The 1940 Roico, a much more typical and recognizable 4 x 4 format #127 roll film camera from Riken.

By 1939 Japan's Riken Optical Company was already familiar with the production of compact collapsible #127 cameras through their purchase of the Olympic Camera Works and subsequent establishment of the Asahi Optical Works (no relation to the Asahi firm that made Pentax cameras) several years before. The latter companies, merged and expanded under Riken's ownership, were responsible for early forays into generic compact #127 designs such as the Vest Olympic and New Olympic "vest pocket" cameras of 1938. They also produced a "semi" size compact camera for #120 roll film with the Semi Olympic of 1937. There would be other standard chunky body models to follow, but Riken was fully aware of the attractive sophistication of the German Leica and Contax 35mm cameras, and a landmark new Riken design was inevitable.

Thus the Gokoku No. 1 of 1939 was Riken's initial entry into Japan's unique #127 roll film "Leica clone" camera genre. It was distinctly longer and sleeker than traditional compact #127 cameras, and it bore a strong intentional resemblance to the classic Leica 35mm cameras of its time, as well as Japan's own Canon and Leotax. Two distinct variations of the Gokoku No. 1 were offered. Although they were externally and mechanically identical in almost every way, one was fitted with a fixed lens while the other allowed interchangeability via the Leica 39mm screw mount. The fine example of Gokoku No. 1 from my collection, used here for illustration in this article, is of the fixed lens variety and wears serial #2818. Although the figures are difficult to verify, based on a most likely starting number of #1000, certainly fewer than 2500 were produced, and potentially less than 2000. Since the majority were either lost or abandoned by the end of the war, it is clearly evident that the Gokoku is a very rare camera today. Furthermore, fixed lens models appear to outnumber interchangeable lens versions by about two to one.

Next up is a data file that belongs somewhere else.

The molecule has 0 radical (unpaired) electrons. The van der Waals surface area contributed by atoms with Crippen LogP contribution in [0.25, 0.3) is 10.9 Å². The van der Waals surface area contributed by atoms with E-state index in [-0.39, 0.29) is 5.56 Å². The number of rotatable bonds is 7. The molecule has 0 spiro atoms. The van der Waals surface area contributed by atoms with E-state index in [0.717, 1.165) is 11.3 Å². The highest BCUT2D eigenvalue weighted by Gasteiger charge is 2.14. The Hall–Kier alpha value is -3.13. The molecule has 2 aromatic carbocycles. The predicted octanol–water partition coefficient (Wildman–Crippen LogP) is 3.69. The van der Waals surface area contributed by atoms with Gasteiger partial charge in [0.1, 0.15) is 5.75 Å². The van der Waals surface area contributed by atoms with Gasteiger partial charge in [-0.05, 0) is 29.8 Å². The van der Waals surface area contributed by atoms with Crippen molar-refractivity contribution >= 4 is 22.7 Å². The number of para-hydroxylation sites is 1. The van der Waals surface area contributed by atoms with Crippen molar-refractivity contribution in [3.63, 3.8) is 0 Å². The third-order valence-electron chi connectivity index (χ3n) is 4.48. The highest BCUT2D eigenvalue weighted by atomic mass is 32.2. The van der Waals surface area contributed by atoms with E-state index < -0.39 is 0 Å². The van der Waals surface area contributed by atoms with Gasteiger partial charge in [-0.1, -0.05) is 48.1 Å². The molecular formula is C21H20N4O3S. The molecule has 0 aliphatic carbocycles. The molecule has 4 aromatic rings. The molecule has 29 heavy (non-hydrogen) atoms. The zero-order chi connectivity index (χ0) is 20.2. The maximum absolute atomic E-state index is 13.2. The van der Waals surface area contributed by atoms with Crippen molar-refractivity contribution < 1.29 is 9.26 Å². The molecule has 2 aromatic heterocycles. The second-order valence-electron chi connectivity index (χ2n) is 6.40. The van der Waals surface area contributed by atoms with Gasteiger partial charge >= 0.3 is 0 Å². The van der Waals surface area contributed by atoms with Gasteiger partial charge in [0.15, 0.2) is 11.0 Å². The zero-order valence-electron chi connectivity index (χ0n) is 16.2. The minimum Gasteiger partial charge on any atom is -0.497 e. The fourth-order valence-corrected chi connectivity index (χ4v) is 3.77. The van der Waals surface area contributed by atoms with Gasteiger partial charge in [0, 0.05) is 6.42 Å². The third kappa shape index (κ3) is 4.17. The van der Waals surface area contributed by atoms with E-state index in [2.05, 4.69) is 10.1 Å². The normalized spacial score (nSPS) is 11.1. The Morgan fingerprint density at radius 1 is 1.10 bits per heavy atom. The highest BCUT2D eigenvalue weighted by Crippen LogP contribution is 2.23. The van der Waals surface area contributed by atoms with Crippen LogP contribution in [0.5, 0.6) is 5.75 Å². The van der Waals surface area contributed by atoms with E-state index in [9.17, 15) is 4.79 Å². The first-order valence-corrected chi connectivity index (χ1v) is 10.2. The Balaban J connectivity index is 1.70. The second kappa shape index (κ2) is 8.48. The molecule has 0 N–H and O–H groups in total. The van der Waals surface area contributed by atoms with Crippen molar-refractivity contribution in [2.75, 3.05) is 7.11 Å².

Typical of any of the better Leica-inspired designs, the Gokoku No.1 is all high quality satin chrome finish, plated over a brass chassis, with black leatherette covered mid section. Its overall appearance is indeed modern and sophisticated with long graceful lines. Of special note is the enormous stylized "G" on top of the camera that wraps around the rest of the Gokoku name. It would be easy to believe this camera's name was Okoku rather than Gokoku if this intended artistic effect was misunderstood! (Editorial note: after this article was submitted, a Gokoku was indeed misrepresented as an "Okoku" on eBay, where it still sold for $1425!)

Top view of the Gokoku, showing the controls and the stylized engraving of the name.